EXPERIMENTAL LONG-LEAD FORECAST BULLETIN
This Bulletin, issued quarterly by the Center for Ocean-Land-Atmosphere Studies (COLA), is intended as an opportunity to present experimental forecasts with a long lead time. In the process we hope to achieve an exchange of ideas on long lead forecasting, which would serve as a mechanism to stimulate research in this area. The forecasts are mainly intended for the surface climate in the United States, such as a forecast of winter U.S. surface temperature 6 months or a year in advance. Forecasts for other aspects of climate, such as ENSO, the hurricane season severity, or surface climate in other parts of the world are also welcome.
Long range forecasting, with or without a lead time, is in an embryonic stage of development. Some recent progress has been made with dynamical approaches to such forecasts, using either simple or complex, coupled ocean-atmosphere or uncoupled atmospheric GCMs. A comparable level of achievement has also been attainable using empirical methods.
It is our goal that the next several decades will bring a major improvement in understanding and in forecast skill. In the process of this progressive advancement in knowledge and ability, a Bulletin such as this can help focus new ideas and disseminate information that will keep interested researchers abreast of the lastest developments. It will also encourage collaboration among researchers and forecasters in this field. The real-time forecasts that appear in this Bulletin will serve as examples of what can be done now, and add some reality and suspense to what otherwise could only be an academic research discussion.
The contents of this Bulletin are not routine; i.e. some of the forecasts presented are expected to vary widely in their methodology, lead time and specific predicted quantity from issue to issue.
This Bulletin is distributed to researchers as well as those with more applied interests. Persons wishing to contribute to the Experimental Long-Lead Forecast Bulletin should contact Ben Kirtman (editor) at 301-595-7000 (fax 301-595-9793), write to COLA, 4041 Powder Mill Road, Suite 302, Calverton, MD 20705 or e-mail to firstname.lastname@example.org.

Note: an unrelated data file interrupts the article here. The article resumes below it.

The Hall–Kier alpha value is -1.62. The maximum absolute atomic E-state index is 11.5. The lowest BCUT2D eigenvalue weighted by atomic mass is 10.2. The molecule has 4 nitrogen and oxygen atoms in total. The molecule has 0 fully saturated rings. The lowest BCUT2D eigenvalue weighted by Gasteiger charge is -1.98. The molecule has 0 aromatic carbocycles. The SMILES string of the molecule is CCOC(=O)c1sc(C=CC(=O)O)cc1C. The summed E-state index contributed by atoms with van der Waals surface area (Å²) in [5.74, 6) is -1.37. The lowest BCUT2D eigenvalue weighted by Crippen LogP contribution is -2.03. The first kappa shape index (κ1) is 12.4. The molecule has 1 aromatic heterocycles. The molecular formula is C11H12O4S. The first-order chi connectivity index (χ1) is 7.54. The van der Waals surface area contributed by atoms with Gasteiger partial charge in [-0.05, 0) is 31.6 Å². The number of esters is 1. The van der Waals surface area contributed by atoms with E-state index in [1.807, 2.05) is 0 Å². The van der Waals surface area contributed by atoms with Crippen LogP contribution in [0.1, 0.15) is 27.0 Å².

Researchers from research and academic centers, who are interesed in contributing to this Bulletin are invited to do so. A variety of forecasting techinques would add value and interest to the Bulletin. Dynamical approaches are particularly encouraged. Prospective participants should read the following guidelines to determine if their contribution meets a minimum standard of credibility.
GUIDELINES FOR CONTRIBUTIONS
A. Time Scale, Lead, and Real-Time Nature of Forecasts
For the purpose of this Bulletin, we define the forecast averaging time scale as at least one month in duration, and extending to as much as 3 or more months. Thus, daily weather variability is to be essentially excluded, and short-term climate variability emphasized.
The long-lead aspect means that the forecast target period will not begin at the time of the forecast, but at a future time at which numerical weather prediction skill would, on average, be minimal. Two weeks of lead time appears to be a reasonable minimum for satisfying this condition. Leads of much longer duration are heartily encouraged, if warranted.
Forecasts are to be of real-time nature, i.e., the target period must not yet have occurred. This is in contrast to hindcasts, for which observed data for the target period are available at the time of the forecast.
In order that the forecasts be acceptable, they must ideally satisfy the following criteria:
(1) Reproducibility: The method must be describable in terms such that others could generate an identical forecast by following the method description---at least in principle.
(2) Skill: A track record is required. The skill of the method, as evaluated in a manner that accounts for artificial skill must be available, and should be better than that of random forecasts beyond reasonable doubt.
(3) Documentation: The method must have been presented in at least a non-refereed publication, in the current general context.
(4) Presentation Standards: The forecast should be cast in unambiguous terms. When using anomalies and/or classes the base period must be stated.
C. Narrative Summary of Method, and Its Estimated Skill
Accompanying a long-lead forecast, there should appear a brief description or explanation of the method employed, which may be either ongoing or new. While a few specific formulations or other technicalities are appropriate, references to refereed or informal publications should be made in most instances. Estimates of forecast skill must be reported, using tools that minimize artificial skill (e.g., cross-validation, or independent forecast testing). Contributions are due by the 13th of the months of March, June, September, or December; first-time contributions should be sent earlier, as major revisions may be needed.